Now with particular reference to the mode of attachment of the clamping arms 34 and 36 to the rocker frame 32 it will be observed (FIG. 13) that, in the particular construction here shown by way of illustration, vertically spaced pairs of hinge knuckles 204 and 206 extend forwardly from each mounting plate 208 and 210 which in turn are attached to the ends of the supports 200 and 202. The two clamping arms 32 and 34 are of curved configuration to conform at least generally to the cross sectional shape of the trash container 38; and hinge blocks or knuckles 212 and 214 provided on the inner ends of the clamping arms 34 and 36 fit between respective rocker frame knuckles 208 and 210 and are attached thereto by hinge pins 216 (FIG. 13). Thus, the clamping arms 32 and 34 swing to and from each other about the hinge pins 216; and, when in the innermost position, the clamping arms snugly fit and clampingly engage but do not entirely surround the trash can or container 38 (FIGS. 2 and 4).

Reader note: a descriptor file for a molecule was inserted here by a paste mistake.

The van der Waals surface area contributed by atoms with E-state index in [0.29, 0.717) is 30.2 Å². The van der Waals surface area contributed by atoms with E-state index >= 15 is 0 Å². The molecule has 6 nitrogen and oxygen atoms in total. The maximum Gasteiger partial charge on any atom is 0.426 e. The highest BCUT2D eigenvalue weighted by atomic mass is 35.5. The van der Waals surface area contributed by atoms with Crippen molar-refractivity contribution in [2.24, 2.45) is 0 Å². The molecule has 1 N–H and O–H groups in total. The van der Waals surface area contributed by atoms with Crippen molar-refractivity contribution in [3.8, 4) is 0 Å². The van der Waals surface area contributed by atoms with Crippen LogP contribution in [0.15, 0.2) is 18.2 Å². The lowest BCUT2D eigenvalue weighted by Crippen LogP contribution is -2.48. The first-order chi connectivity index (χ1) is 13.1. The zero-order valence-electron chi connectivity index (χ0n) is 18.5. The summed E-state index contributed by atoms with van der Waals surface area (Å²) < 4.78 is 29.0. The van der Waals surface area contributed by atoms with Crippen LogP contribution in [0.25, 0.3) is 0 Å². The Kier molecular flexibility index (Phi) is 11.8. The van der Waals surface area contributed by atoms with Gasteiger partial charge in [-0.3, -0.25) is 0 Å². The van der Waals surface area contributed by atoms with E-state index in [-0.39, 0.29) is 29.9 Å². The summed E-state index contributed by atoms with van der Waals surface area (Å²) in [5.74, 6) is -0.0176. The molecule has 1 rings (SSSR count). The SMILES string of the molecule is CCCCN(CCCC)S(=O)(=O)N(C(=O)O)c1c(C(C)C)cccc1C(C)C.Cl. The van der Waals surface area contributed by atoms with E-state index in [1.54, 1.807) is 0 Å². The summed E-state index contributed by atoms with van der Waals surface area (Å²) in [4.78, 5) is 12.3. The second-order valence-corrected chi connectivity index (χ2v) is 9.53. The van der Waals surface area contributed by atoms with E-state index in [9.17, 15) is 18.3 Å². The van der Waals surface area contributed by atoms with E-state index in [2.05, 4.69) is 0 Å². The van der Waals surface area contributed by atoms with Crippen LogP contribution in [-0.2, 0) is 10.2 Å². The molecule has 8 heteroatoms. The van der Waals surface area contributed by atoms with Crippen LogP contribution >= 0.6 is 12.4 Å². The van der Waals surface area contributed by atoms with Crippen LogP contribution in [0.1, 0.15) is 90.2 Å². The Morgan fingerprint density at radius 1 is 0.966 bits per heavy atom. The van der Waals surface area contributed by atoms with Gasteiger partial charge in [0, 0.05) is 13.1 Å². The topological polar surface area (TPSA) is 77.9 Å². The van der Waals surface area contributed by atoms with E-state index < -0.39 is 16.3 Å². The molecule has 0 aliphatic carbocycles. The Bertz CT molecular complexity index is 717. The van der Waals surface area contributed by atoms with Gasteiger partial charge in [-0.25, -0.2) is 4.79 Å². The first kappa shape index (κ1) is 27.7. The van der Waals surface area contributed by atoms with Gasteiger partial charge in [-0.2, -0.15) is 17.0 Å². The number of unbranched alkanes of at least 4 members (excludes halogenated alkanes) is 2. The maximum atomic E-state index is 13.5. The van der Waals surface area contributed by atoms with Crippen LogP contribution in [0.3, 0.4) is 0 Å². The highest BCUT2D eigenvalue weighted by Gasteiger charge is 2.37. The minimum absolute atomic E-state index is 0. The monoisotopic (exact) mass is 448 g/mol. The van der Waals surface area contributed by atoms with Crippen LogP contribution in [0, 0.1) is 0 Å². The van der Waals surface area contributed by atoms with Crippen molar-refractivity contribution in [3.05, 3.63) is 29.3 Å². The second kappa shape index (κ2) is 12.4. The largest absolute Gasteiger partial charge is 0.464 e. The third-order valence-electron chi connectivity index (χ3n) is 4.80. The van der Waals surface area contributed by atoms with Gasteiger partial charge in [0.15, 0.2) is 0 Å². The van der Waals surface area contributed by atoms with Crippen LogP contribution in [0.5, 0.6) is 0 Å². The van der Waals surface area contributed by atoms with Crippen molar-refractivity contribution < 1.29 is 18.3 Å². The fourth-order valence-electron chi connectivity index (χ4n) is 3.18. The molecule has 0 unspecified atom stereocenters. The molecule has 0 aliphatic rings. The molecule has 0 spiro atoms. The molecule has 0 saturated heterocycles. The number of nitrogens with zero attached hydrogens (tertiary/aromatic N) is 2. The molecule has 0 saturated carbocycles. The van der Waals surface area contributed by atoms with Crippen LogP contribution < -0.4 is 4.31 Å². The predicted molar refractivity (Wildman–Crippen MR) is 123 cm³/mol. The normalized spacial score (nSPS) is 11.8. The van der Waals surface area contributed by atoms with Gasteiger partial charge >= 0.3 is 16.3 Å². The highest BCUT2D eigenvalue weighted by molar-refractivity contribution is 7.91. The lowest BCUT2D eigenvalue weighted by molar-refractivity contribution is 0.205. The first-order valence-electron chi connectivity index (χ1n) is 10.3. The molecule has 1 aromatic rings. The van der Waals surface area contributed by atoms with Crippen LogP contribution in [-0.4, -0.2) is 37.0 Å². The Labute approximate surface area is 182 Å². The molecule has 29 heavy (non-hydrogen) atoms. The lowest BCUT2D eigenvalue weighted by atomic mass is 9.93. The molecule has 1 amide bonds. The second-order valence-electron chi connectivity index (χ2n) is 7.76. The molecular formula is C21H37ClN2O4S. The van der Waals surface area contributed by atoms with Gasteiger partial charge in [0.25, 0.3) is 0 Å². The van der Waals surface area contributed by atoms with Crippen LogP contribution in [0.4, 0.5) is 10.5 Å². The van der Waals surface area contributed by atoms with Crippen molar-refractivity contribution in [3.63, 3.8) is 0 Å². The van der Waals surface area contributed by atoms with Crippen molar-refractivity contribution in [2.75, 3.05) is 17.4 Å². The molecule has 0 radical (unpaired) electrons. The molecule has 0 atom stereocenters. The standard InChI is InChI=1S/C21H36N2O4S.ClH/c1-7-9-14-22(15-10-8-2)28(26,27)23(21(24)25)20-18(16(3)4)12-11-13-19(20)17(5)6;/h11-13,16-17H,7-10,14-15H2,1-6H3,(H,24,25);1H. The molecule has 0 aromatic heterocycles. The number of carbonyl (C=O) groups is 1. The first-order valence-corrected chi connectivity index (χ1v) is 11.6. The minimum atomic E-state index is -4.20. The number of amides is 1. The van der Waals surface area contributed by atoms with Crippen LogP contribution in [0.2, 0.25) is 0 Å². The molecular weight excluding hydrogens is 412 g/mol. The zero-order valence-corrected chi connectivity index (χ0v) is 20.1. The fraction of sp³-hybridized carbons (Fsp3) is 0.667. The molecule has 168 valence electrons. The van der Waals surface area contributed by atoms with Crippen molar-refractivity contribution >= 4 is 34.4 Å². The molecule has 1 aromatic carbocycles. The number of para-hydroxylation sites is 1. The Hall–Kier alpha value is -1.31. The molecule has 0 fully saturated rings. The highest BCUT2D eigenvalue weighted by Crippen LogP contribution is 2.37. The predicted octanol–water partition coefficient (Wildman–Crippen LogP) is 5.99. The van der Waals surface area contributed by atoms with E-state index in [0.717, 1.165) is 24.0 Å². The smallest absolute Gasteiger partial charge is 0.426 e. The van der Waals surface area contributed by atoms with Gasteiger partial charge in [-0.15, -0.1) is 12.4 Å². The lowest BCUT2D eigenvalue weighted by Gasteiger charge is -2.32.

Now with reference to the means for actuating the clamping arms 34 and 36 into and out of engagement with a trash container 38, it will be observed that inward and outward swinging movement of the clamping arms on the hinge pins 216 is accomplished by a power cylinder 218 which is disposed between and fixed to the rocker frame arms 174 and 176. A piston rod 220 extending forwardly from the power cylinder 218 carries a yoke 222 having horizontally extending arms 224 and 226 that are pivotally attached at 228 and 230 to vertically spaced levers 232 and 234 on and extending inwardly from respective clamping arms 34 and 36. When the piston rod 220 is advanced by the power cylinder 218, the yoke 222 acts through the levers 232 and 234 to operate the clamping arms 32 and 34, as shown in FIG. 4. In their open position, the clamping arms 34 and 36 accommodate a trash can 38 therebetween. Contrariwise, when the piston rod 220 is retracted by the power cylinder 218, the yoke 222 on the end of the rod acts through the levers 232 and 234 to swing the clamping arms 32 and 34 toward each other and into tight fitting clamping engagement with the trash can 38. If desired, the clamping arms 32 and 34 may be equipped with suitable gripping pads 236 of rubber or the like which adapt the arms to the shape and contour of the trash can 38 and provide a firm grip of the clamping arms on the can which prevents the latter from falling away from between the arms when in the inverted position shown in FIG. 2.